More specific to biosimilars becoming collateral damage, as one example, from any SCOTUS ruling.
I think the outcome of the Affordable Care Act case before the Supreme Court will be similarly mixed as a ruling like last time. I doubt they will rule the ACA is severable but will keep that door open. That will cause winners and losers short-term plus reopen the Executive Branch taking Presidential license to issue orders in the absence of Congressional action. If the court strikes down the ACA entirely, biosimilars on the U.S. market or in the FDA approval pipeline would have to either be grandfathered in or face a regulatory wind-down.
More likely due to regulatory discretion included in ACA we would see a continuation of BCPIA intended efforts without much disruption. A likely scenario due to final rules established is that manufacturers be able to continue selling them while they apply for approval through current or the 351(a) pathway. It’s unlikely they would have to conduct additional trials to get that approval given availability of RWE, etc.
It is also possible that Congress could step in and pass legislation essentially reinstating the BPCIA.
Good business practices would recommend that biosimilar manufacturers should be preparing for the possibility of the ACA, and thus the BPCIA, being struck down. What should they be doing is scenario planning and being prepared for the best or worst and everything in-between.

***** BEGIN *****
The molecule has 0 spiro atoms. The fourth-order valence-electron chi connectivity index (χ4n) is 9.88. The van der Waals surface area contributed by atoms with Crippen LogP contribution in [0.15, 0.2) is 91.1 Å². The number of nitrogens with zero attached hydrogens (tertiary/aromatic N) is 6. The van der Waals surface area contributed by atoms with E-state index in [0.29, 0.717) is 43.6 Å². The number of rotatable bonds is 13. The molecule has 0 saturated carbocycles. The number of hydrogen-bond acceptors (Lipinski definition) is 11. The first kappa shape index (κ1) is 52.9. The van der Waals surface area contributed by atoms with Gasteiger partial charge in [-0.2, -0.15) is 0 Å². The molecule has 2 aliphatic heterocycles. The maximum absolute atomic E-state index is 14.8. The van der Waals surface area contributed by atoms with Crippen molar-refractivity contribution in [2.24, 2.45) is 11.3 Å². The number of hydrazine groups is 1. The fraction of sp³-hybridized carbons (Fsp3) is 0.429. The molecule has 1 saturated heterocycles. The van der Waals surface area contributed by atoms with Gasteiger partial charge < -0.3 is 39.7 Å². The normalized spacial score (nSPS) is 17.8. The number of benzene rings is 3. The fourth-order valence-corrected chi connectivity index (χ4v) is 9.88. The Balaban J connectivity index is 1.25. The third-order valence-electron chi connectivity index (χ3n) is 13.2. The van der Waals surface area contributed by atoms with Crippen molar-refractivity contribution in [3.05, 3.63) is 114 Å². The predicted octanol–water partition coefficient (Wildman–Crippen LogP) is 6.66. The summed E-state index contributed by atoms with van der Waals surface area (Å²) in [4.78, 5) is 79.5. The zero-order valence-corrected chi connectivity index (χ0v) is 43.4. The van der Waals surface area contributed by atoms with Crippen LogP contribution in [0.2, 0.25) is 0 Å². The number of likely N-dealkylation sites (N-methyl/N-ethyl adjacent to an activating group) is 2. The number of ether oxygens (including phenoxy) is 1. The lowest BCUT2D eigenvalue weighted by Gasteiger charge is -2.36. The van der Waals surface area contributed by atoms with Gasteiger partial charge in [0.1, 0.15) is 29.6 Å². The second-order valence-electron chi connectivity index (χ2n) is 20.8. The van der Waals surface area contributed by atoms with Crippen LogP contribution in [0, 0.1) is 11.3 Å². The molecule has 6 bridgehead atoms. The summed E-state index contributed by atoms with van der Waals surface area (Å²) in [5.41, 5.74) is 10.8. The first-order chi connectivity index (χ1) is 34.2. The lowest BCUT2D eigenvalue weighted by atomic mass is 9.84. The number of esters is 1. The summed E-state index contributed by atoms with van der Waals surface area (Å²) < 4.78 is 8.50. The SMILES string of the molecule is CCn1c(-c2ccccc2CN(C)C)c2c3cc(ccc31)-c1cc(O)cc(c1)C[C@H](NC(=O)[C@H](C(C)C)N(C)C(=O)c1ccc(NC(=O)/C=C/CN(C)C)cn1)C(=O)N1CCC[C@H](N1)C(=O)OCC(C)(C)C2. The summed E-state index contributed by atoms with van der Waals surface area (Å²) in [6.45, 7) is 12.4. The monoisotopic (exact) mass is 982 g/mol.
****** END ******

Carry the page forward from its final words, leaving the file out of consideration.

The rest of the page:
If biosimilars are not available, this could impact payers that have them on formulary should a disruption occur in their marketing. As a result, payers like manufacturers need to scenario plan for the potential unavailability of biosimilars.
Another question is could the BPCIA being struck down impact patients / plan members or employees currently receiving biosimilars? Should that scenario happen, there likely would be a wind-down process that includes the FDA along with other health care agencies at the federal level. Coordination of that worst case scenario would likely play out over months and possibly years due to the adverse economic effect of losing a lower product cost option in the marketplace.
Others in the supply or care delivery chain impacted include healthcare professionals (physicians, nurses, pharmacists), pharmacies, specialty pharmacies, wholesalers or distributors, self-funded employer plan sponsors, hospitals, medical offices or clinics, and other care delivery entities currently using biosimilar products.
Healthcare is a complex marketplace with many direct and indirect stakeholders, so change Is difficult. Added to the clinical aspects of this market is the important economic impacts of any change in healthcare as it remains one of the biggest sectors of our economy. As a result, any and all decisions are inherently complex along with politically charged in trying to make drastic change during this crazy, rollercoaster year of 2020.
Randy Vogenberg, Principal, Institute for Integrated Healthcare And Board Chair, Employer-Provider Interface Council